Species Lilium that originate in North America from A-M are found on this page.
Other Lilium sections and hybrids are linked below:
North American Lilium N-Z - Asiatic Section A-C - Asiatic Section D-K - Asiatic Section L-O - Asiatic Section P-Z - Candidum Section - Dauricum Section - Martagon Section - Oriental Section - Trumpet Section - Lilium Hybrids - Lilium index
Lilium bolanderi , Bolander's Lily is found in the Klamath ranges of California and into SW Oregon, elevation 150-1600 m. Photos by Ron Parsons from wild populations in Humboldt County, CA.
Photographs by Rimmer de Vries taken on the 17th and 19th July 2010 in the South Siskyou mountains in North West California East of Crescent City.
Lilium canadense is native to the east coast of Canada and parts of the New England States and can reach well over 6 feet in height, with 20 flowers per stem on long pedicels, with lemon yellow pointed tepals with dark purple spots. The flowers become bell shaped as they mature. This lily likes to grow on the edge of woodlands where it can obtain a little shade. Photos 1-3 were taken by Ron Moodycliffe. Photos 4-5 were taken of plants in situ in Vermont by Ron Parsons. Photo 6 illustrates the bulb, which is growing at the end of a thick stolon, by Janos Agoston.
Photos below submitted by Darm Crook.
Lilium canadense var. coccineum (Pursh 1814) is a variety not recognized by all. Two views in photos 1 and 2 from Arnold Trachtenberg; reverse of tepals are alternate in appearance. Photos 3-5 submitted by Darm Crook. This variety has extreme colour variations, from almost pink, to light orange, crimson, dark orange plus bi-coloured reverse of orange and yellow, the spotting patterns have just as much variation, from almost nothing to very heavy. Photo 6 of a bulb Pontus Wallstén.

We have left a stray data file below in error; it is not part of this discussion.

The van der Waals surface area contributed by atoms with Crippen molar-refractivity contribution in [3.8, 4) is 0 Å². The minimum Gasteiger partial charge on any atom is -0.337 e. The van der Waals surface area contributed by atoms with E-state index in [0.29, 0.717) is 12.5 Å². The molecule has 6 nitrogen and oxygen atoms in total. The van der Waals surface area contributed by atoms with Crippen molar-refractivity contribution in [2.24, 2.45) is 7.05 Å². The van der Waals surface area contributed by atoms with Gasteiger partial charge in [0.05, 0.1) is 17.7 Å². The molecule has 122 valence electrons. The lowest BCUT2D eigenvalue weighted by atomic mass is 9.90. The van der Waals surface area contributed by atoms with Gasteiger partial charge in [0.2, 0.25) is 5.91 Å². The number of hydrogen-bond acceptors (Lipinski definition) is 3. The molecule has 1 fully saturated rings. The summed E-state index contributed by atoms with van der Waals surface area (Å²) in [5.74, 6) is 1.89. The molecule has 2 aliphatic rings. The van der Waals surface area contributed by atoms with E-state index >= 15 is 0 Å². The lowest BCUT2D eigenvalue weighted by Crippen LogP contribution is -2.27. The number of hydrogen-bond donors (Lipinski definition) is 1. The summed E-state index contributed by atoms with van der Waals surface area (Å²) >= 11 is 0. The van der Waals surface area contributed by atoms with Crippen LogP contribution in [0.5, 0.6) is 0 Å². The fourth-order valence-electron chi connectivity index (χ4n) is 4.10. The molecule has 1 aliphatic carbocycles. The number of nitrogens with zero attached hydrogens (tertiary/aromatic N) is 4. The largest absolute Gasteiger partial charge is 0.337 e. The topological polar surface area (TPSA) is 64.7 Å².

Lilium canadense var. flavum (Pursh 1814) is another variety not recognized by Kew. This variety has yellow flowers spotted crimson to brown. Photos submitted by Darm Crook.
Lilium catesbaei from southeastern North America, requires conditions which would kill most lilies: wet, hot, acidic soil. It generally blooms late in the year and typically there is only one flower. Grown by bog plant guru John Hummer and photographed by Jim McKenney. Two forms are shown here. Anecdotal evidence suggests that the plant with spidery flowers originated in northern Florida. The one with broader tepals purportedly came from coastal North Carolina.
Variance of wild plants from adjacent Bay, Gulf, and Liberty Counties in the central panhandle of Florida. Photos by Alani Davis.
An ananthocyanic form found in the Florida panhandle. Photos by Alani Davis.
Lilium columbianum grows from Northern California north to Canada. Flowers are golden yellow to bright orange with dark purple spots or blotches and up to 30 flowers per stem. In photo 1 by Ron Moodycliffe the flowers are golden yellow. Photos 2-4 are from Richard Haard. The last shows germinating seeds: 30 days warm strat (50 °F) then 2 weeks cool (40 °F). Photo 5 of a bulb by Pontus Wallstén.
The first three photos by Bob Rutemoeller show plants growing in mass along the highway in Northern California. The last three photos from Ron Parsons show more plants in the wild, found in Douglas County, Oregon (photos 4,5) and along highway 101 Del Norte County, California (photo 6).
This species grows into British Columbia (BC) Canada and continues north through the BC interior with its last known site in BC being around Ft. Saint John. It also grows north of the last known BC site in the Yukon Territories Canada on the Liard Plato. The florets are held on arching pedicels in a raceme inflorescence. In Hay River there are stems that have produced up to eighteen florets. The foliage is set in whorls; some of them can be partial whorls. The colour varies from orange to a light yellow. Nine photos of two colour forms submitted by Darm Crook.